Need for transparency grows as trials expand

The agency has indicated that summary statistics about CTAP will be forthcoming. So far, however, the FDA has only disclosed limited information about the program’s operations. Meanwhile, the number of trials allowed to proceed – and need for oversight – has grown.

When the creation of CTAP was announced on March 31, the FDA said clinical trials had begun for 10 therapeutic agents to treat COVID-19, with 15 more in planning stages. The FDA now reports that by mid-April, it had received 950 inquiries and proposals concerning COVID-19 related drug development. By May 11, 144 active trials of therapeutic agents were in progress, or cleared to proceed. Another 457 development programs for therapeutic agents were in planning stages.

It is good to have such information in the public domain. However, I believe the public deserves to know much more about how CTAP is functioning. Along with providing regular updates on the number of COVID-19 applications it has received, and the number cleared to proceed, the FDA needs to report the number of proposed studies it has declined to review; the number of times the FDA has not cleared studies to proceed and has instead imposed holds due to safety issues; and the duration between when investigational new drug applications were submitted and when the studies were allowed to proceed or placed on hold.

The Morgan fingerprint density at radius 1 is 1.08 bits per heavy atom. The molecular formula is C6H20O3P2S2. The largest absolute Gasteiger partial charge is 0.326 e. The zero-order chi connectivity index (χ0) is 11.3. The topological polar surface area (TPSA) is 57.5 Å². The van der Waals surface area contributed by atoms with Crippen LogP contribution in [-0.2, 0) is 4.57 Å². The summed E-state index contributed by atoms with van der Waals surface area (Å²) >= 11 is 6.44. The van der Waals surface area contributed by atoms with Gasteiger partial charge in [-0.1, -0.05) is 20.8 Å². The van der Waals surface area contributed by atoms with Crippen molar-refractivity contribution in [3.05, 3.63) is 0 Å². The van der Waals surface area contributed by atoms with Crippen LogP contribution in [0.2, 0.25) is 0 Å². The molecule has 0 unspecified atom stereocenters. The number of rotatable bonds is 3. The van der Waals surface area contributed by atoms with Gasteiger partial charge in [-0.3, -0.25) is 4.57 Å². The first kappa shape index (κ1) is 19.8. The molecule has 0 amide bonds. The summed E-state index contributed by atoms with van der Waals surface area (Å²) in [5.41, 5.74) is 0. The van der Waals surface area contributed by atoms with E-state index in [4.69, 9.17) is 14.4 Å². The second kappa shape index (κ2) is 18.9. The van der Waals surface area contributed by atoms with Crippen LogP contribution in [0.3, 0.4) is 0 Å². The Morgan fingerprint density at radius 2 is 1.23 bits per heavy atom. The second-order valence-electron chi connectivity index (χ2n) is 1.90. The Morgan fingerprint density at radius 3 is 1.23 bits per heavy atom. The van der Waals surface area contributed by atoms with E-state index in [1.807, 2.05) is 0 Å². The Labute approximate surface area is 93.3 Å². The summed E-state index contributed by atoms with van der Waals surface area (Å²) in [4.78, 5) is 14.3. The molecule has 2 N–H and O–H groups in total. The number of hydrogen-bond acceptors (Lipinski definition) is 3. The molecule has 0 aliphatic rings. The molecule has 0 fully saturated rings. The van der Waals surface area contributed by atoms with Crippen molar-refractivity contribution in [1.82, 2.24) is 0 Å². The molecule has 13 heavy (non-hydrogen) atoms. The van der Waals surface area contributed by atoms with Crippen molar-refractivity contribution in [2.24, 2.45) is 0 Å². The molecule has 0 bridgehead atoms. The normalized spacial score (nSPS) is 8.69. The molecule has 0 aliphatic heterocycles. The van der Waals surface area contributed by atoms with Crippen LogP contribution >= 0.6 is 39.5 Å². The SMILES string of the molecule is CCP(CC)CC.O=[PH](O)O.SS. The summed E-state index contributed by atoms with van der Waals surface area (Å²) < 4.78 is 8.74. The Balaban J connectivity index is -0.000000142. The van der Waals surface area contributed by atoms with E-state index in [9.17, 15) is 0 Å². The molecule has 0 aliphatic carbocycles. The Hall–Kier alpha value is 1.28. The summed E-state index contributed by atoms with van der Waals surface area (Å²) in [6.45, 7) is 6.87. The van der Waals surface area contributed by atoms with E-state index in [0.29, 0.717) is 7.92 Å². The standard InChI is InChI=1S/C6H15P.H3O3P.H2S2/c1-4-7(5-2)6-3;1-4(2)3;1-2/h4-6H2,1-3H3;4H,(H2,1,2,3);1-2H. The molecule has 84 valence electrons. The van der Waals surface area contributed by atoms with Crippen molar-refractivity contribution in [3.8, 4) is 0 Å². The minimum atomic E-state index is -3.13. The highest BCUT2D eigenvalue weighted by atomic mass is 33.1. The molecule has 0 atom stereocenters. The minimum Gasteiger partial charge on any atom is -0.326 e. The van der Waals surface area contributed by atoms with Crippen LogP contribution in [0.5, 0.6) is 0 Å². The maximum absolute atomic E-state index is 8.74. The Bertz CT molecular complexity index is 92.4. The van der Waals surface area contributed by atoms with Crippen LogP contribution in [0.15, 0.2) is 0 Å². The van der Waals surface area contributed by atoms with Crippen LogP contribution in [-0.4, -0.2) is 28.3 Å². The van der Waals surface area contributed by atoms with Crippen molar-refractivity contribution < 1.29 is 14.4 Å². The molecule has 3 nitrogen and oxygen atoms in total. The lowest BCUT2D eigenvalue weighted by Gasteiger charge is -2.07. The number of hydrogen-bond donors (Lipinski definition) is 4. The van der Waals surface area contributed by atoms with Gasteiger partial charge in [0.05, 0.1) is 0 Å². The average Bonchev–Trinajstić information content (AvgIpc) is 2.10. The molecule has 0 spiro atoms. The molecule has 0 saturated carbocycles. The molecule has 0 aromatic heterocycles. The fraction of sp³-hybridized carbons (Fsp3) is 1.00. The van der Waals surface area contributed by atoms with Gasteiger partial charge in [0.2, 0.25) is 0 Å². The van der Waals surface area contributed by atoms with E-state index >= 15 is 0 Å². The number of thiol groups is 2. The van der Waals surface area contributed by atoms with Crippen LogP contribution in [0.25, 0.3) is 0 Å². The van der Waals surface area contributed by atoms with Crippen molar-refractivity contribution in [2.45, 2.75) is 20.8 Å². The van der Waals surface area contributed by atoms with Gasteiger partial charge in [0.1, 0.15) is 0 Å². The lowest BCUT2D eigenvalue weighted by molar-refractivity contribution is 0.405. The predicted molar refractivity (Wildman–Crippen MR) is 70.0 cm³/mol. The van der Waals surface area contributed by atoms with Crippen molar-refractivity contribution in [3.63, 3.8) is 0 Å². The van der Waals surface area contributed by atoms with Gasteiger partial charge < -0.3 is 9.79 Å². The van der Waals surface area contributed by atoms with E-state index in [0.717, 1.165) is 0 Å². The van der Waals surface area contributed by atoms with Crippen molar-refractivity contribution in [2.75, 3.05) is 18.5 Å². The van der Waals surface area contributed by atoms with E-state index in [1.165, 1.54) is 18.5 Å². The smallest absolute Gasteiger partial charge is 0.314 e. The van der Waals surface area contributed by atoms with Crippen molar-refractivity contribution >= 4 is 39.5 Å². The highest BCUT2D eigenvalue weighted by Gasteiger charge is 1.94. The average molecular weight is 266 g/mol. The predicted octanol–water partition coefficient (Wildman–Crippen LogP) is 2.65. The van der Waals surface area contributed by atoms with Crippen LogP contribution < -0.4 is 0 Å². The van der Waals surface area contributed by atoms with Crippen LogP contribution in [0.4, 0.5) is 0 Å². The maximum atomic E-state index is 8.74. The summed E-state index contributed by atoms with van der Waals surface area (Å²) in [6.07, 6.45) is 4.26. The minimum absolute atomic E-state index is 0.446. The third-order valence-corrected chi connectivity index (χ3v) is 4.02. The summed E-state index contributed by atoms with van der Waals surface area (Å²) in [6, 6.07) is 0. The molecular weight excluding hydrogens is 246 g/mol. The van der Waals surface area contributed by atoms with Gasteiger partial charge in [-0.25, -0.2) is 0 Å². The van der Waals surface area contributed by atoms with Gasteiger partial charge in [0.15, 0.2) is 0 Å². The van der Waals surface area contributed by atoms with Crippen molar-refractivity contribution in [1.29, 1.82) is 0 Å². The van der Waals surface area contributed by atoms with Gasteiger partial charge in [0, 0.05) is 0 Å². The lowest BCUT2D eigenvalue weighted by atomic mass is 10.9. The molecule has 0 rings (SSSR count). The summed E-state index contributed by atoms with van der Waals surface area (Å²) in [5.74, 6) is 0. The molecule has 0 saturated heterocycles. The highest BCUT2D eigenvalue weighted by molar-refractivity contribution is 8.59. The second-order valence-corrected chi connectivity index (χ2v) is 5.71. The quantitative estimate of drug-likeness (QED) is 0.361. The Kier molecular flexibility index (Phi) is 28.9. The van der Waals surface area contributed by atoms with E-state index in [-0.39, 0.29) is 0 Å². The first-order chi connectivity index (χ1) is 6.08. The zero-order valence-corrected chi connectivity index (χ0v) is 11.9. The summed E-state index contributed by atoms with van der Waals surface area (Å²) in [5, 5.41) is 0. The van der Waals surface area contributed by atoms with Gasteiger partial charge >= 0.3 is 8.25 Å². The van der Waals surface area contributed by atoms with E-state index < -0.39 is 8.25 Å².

Most importantly, the public needs to know more about how decisions are being made within CTAP. Public understanding of CTAP would increase if the FDA identified the clinical studies it reviews and clears, and provided links to listings on ClinicalTrials.gov.

The FDA’s commissioner has defended the agency’s practices during the pandemic, including the use of less “robust” datasets. But the FDA’s review process needs to result in the development of safe and effective COVID-19 treatments. Speed of product development, while crucial in a pandemic, must never be prioritized over all other considerations. Political pressure cannot influence regulatory decision-making; the agency must release more information about CTAP’s review standards and decision-making processes. First and foremost, the FDA’s rigorous oversight – rather than a race to satisfy an aggressive and perhaps political agenda – is imperative during this pandemic.

[Get facts about coronavirus and the latest research. Sign up for The Conversation’s newsletter.]The Conversation

Leigh Turner, Associate Professor, University of Minnesota Center for Bioethics, School of Public Health, & College of Pharmacy, University of Minnesota

This article is republished from The Conversation under a Creative Commons license. Read the original article.